Interpolation of a spline developable surface between a curve and two rulings

Interpolation of a spline developable surface between a curve and two rulings

A. Cantón and L. Fernández-Jambrina

In this paper we address the problem of interpolating a spline developable patch bounded by a given spline curve and the first and the last rulings of the developable surface. In order to complete the boundary of the patch a second spline curve is to be given. Up to now this interpolation problem could be solved, but without the possibility of choosing both endpoints for the rulings. We circumvent such difficulty here by resorting to degree elevation of the developable surface. This is useful not only to solve this problem, but also other problems dealing with triangular developable patches.

Journal of Zhejiang University-SCIENCE C (Computers & Electronics)
ISSN 1869-1951 (Print); ISSN 1869-196X (Online);

Interpolation of a spline developable surface between a curve and two rulings


thanks:  Corresponding authorthanks: ©Zhejiang University and Springer-Verlag Berlin Heidelberg 2013


Key words: Developable surfaces, Spline surfaces, blossoms.

doi:10.1631/jzus.C1000000         Document code:  A         CLC number: 

1 Introduction

Developable surfaces have been used extensively in industry for modelling sheets of steel. These surfaces are plane patches that have been curved by isometric transformations, preserving lengths of curves, angles and areas. They mimic the properties of thin steel plates that are transformed by cutting, rolling or folding, but not by stretching or application of heat, which would raise manufacturing costs.

Their inclusion in the NURBS formalism, however, has not been easy. The condition of developability is a non-linear differential equation which translates into non-linear equations for the vertices of the control net of the surface.

To our knowledge the first reference to NURBS developable surfaces arises in technical reports at General Motors (Mancewicz and Frey (1992); Frey and Bindschadler (1993)). One approach has been solving the developability condition for low degrees (Lang and Röschel (1992); Chu and Séquin (2002); Chu et al. (2008)).

Another approach to developable surfaces consists in resorting to projective dual geometry. In this geometry “points” are planes and “planes” are points and this is useful to solve the developability condition (Bodduluri and Ravani (1993); Pottmann and Farin (1995); Hu et al. (2012)).

One can also construct surfaces which are approximately developable instead (Chalfant and Maekawa (1998); Pottmann and Wallner (1999); Leopoldseder (2001); Peternell (2004); Liu et al. (2011); Zeng et al. (2012)). A nice review may be found in Pottmann and Wallner (2001). Applications to ship hull design may be found in Kilgore (1967); Pérez and Suárez (2007); Pérez-Arribas et al. (2006).

A large family of Bézier developable surfaces was obtained in Aumann (2003, 2004) defining affine transformations between cells of the control net. This result has been extended to spline (Fernández-Jambrina (2007)) and Bézier triangular (Cantón and Fernández-Jambrina (2012)) developable patches. A characterisation of Bézier ruled surfaces is found in Juhász and Róth (2008).

In this paper we make use of the latter constructions to find solutions to interpolation problems with developable surfaces. For instance, in Fernández-Jambrina (2007), we were able to draw a developable surface through a given boundary curve and two rulings, but we could not choose both endpoints for these rulings. We would like to solve such an issue and also apply the solution to new problems.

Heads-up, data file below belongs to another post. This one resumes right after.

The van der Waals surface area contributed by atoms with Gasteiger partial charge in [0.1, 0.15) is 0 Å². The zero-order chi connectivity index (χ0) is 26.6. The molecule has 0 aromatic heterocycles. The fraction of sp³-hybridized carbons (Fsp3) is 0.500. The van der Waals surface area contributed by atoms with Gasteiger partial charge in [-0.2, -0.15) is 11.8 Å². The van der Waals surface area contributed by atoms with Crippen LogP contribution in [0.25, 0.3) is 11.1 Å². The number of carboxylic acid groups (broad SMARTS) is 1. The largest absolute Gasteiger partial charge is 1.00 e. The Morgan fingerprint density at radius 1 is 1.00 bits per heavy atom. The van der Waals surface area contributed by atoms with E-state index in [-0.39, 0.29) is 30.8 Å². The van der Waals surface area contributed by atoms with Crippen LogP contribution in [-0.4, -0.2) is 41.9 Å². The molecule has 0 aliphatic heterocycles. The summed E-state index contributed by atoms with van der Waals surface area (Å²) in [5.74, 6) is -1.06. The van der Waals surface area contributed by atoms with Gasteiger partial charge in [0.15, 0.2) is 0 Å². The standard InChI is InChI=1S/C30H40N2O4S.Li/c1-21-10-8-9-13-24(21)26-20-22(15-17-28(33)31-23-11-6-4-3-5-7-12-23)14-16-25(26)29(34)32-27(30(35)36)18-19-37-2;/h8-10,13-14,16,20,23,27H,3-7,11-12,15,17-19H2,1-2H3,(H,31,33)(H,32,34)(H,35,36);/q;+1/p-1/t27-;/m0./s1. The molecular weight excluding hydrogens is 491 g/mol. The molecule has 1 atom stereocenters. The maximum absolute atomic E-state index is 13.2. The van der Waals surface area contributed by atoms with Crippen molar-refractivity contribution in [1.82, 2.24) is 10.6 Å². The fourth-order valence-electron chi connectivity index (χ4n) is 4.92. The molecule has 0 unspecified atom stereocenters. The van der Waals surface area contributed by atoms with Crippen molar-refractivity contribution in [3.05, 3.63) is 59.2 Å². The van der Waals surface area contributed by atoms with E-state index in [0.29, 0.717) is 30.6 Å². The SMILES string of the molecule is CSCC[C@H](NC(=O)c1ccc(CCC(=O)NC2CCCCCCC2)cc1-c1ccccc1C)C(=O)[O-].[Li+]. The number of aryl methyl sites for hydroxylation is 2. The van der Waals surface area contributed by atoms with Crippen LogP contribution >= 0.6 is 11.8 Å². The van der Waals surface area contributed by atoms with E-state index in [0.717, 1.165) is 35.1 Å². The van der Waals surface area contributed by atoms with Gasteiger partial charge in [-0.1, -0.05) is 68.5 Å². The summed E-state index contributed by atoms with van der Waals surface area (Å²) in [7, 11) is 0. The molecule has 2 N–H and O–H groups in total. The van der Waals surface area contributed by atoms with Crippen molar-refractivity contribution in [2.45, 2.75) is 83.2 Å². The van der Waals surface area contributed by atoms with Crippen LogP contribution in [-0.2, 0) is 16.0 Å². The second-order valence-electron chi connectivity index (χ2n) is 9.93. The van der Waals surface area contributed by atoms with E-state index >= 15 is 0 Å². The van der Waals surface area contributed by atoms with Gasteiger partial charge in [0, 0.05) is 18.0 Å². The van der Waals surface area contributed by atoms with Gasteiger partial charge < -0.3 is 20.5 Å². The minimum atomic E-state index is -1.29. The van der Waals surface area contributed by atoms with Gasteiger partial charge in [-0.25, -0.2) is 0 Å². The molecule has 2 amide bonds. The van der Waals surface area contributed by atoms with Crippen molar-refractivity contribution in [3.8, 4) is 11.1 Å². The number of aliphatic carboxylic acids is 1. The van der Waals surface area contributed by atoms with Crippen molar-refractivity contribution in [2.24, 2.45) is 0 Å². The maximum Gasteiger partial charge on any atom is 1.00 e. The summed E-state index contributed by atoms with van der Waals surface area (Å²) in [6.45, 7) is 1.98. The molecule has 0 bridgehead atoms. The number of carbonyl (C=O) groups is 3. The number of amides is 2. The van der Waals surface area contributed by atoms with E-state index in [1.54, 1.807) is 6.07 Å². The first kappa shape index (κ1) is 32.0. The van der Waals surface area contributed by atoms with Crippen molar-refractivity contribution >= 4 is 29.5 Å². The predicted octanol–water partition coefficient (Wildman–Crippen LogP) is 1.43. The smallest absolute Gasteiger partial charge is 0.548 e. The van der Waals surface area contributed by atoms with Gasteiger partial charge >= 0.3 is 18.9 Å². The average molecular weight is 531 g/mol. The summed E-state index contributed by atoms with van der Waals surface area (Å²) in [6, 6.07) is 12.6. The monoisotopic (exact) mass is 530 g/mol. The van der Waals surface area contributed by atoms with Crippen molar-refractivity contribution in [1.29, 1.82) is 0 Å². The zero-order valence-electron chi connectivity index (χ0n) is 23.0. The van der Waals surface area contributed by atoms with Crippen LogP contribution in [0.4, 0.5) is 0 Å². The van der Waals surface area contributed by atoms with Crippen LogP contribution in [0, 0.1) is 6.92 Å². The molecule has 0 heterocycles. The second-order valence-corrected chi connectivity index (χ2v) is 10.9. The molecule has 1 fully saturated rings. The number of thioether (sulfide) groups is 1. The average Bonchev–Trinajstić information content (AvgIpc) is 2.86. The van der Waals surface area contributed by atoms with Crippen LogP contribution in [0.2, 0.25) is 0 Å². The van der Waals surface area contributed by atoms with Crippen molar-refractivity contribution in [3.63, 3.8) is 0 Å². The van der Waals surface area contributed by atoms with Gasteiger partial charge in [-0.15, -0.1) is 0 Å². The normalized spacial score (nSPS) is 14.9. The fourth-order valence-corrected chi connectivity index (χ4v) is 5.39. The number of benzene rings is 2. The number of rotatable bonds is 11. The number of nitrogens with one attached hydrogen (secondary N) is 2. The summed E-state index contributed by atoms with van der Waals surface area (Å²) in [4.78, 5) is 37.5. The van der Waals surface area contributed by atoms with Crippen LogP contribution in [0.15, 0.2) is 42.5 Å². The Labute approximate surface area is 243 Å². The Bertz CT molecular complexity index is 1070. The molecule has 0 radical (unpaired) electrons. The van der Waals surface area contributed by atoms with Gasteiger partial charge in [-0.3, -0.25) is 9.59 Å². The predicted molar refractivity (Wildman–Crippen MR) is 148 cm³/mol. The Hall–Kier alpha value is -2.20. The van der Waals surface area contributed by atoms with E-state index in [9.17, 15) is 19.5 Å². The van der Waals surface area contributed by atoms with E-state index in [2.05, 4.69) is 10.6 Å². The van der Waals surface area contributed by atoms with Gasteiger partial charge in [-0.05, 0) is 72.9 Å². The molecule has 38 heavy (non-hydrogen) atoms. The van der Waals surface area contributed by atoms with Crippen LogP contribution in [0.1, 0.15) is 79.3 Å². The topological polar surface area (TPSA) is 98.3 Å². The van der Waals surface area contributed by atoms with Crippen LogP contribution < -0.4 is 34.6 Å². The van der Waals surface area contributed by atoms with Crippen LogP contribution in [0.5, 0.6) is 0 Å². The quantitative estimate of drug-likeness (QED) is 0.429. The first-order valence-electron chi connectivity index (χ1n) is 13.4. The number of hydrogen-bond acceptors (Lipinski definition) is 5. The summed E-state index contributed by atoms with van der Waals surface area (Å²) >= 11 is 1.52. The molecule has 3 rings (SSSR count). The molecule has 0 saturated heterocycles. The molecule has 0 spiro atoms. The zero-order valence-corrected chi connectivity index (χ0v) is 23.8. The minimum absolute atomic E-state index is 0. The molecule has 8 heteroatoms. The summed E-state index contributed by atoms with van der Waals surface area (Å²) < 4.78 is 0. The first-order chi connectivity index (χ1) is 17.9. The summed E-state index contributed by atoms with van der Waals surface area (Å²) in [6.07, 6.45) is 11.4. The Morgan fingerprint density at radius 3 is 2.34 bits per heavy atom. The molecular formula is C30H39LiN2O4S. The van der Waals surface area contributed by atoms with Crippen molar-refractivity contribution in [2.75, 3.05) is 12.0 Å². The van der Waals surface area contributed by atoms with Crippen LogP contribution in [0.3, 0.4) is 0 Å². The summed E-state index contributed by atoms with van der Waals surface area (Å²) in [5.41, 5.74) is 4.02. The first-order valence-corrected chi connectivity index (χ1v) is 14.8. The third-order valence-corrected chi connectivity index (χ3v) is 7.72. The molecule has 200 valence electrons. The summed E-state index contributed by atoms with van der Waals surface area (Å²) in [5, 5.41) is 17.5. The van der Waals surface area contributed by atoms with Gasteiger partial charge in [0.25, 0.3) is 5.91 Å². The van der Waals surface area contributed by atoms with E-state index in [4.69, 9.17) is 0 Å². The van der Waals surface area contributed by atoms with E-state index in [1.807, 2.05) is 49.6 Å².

Following Fernández-Jambrina (2007), we first review in Section 2 the main features, definitions and the classification of developable surfaces, whereas in Section 3 we deal with the formalism of B-spline curves. In Section 4 we review the construction of spline developable surfaces grounded on linear relations between vertices of the B-spline net, that was given in Fernández-Jambrina (2007). In Section 5 we use that construction to provide solutions to an interpolation problem between a spline curve and two rulings as in Fernández-Jambrina (2007). Finally, in Section 6 we use degree elevation to provide our new solution to the problem of interpolating a developable patch between a spline curve and segments of the rulings at both ends. This problem could not be solved with just our previous results. This solution is extended to triangular patches in Section 7. A final section of conclusions is included at the end of the paper.

2 Developable surfaces

A ruled surface patch fills the space between two parametrised curves , ,


for , by linking with segments, named rulings, the points on both curves with the same parameter .

In general, the tangent plane to the ruled surface on a ruling is different for each point on the segment. Developable surfaces are the subcase of ruled surfaces for which the tangent plane is constant along each ruling (Struik (1988); Postnikov (1979)).

Let us compute a normal vector at each point of a ruled surface with the derivatives of the parametrisation in Eq. 1,

which is linear in the parameter . If we calculate it on both ends of the rulings,

we learn that the three vectors , , are to be coplanary in order to have a constant tangent plane along each ruling of the surface.

Proposition: A ruled surface parametrised as in Eq. 1 is developable if and only if the vector , linking the points , , and the velocities , of the curves at these points are coplanary for every value of .

3 B-spline curves

In this section we review the formalism of B-spline curves and their main properties in order to fix the notation, which follows closely the one in Farin (2002). We may define a B-spline curve of degree and pieces on an interval , so that the -th piece of the curve is defined on an interval . For this we require an ordered list of values of the parameter , which are named knots, . The actual knots defining the intervals for each piece are the inner knots whereas the knots at the beginning of the list (usually taken to be equal to ) and at the end (usually taken to be equal to ) are auxiliary.